It’s been a crazy year, and a depressing year, so perhaps we all retreated more into our record collections to seek out that fleeting joy. On my end, I spent a lot of time running/walking in the ‘burbs, so these are the records that played the most in my life…thus they are my Favorite Albums of 2020. The validity means little to anyone other than myself, but since you stop by, perhaps come by and check out my list!
And, just an FYI…there are 30 bands, and I linked back to Bandcamp pages so you can buy directly from the artists…except that one band because apparently they’re too cool…even though that album rips.
Next Friday, you’re going to want to make sure you’ve ordered a copy of Do the Duvet, the debut LP from Oakland’s Naked Roommate. You see, this is the dance record for these anxious pandemic/political times; it’s clever and hypnotic, yet antagonistic and evasive; you’ll move the whole way through. Take, for instance, “Repeat,” the latest single. For 45 seconds, passive listeners will hear just another electro-pop groove. Sure, that’s omni-present in the beat-making, but wait for Amber Sermeno’s vocals to join up; they come off playful and fun, but there’s this sort of flare of disdain as she’s shouting “look good/smell good.” As the voice fades for a mid-track interlude, you get these little guitar lines dancing in between the beats, teasing the reentry of the vocals. It bursts and blooms, eventually fading away as “repeat” hangs in the distance atop carefully constructed pop notes to draw the tune to a close. If you grab the album on September 4th from Trouble in Mind/Upset the Rhythm, you’ll be ready to shake it, or, as might be preferred, lay on the floor and let the refined subtleties of the band’s craft lift your soul.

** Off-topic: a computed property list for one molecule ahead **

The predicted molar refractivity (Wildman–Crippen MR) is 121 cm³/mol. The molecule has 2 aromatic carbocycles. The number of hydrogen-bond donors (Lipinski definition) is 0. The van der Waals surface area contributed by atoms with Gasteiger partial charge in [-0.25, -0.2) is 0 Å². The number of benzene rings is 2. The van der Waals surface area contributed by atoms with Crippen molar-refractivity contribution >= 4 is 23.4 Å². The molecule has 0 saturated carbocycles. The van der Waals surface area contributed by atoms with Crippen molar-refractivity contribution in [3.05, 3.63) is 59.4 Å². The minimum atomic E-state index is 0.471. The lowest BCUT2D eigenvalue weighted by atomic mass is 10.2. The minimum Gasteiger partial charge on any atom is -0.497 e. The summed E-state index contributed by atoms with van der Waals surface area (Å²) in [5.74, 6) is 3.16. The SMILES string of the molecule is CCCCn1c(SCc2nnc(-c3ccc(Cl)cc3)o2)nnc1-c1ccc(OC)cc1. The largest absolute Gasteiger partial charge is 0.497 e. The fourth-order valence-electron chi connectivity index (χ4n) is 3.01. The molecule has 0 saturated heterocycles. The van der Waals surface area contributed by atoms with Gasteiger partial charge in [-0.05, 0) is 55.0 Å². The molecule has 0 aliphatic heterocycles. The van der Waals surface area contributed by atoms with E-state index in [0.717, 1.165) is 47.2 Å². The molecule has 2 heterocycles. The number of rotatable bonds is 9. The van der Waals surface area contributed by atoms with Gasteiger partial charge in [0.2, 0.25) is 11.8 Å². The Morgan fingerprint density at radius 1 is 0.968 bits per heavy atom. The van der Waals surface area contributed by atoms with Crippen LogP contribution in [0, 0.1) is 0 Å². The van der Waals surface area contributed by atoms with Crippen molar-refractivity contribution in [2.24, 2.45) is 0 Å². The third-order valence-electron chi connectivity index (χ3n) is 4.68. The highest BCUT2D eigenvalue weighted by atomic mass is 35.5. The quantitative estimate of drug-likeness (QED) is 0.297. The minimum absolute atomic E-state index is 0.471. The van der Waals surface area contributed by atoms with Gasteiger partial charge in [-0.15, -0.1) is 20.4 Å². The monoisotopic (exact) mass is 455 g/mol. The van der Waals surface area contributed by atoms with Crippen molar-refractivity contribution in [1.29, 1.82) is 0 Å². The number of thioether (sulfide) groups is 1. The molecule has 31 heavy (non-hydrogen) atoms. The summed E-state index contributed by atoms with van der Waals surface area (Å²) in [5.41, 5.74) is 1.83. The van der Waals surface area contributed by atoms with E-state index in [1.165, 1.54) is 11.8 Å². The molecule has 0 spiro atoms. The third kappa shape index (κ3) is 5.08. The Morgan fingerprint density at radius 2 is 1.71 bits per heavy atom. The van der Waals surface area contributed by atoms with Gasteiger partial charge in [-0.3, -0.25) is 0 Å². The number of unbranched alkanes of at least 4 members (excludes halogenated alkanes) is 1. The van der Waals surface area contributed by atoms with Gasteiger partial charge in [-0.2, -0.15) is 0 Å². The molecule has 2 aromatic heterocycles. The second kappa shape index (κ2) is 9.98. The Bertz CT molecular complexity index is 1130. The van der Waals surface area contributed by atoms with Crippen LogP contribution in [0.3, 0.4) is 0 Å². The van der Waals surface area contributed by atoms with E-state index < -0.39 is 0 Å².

Two of my favorite labels, Trouble in Mind & Upset the Rhythm, are teaming up to release the new LP from Naked Roommate. Honestly, the band reminds me a lot of Aussie outfit Holy Balm, perhaps with a nod to the Blow; it’s like house music, but stripped of the reliance on the beat. In leaving the song specially open, they’re allowed to build in their own artistic notes, while still grasping onto our preconceived concepts of what makes a song. Amber Sermeno’s vocals have this matter of fact delivery (which is where I felt the Blow reference), though when she puts emphasis on syllables, they seem to echo through cavernous hallways, ringing out as the beat skips along beneath. Cool vibes going on, so give a listen. Do the Duvet will appear on September 4th.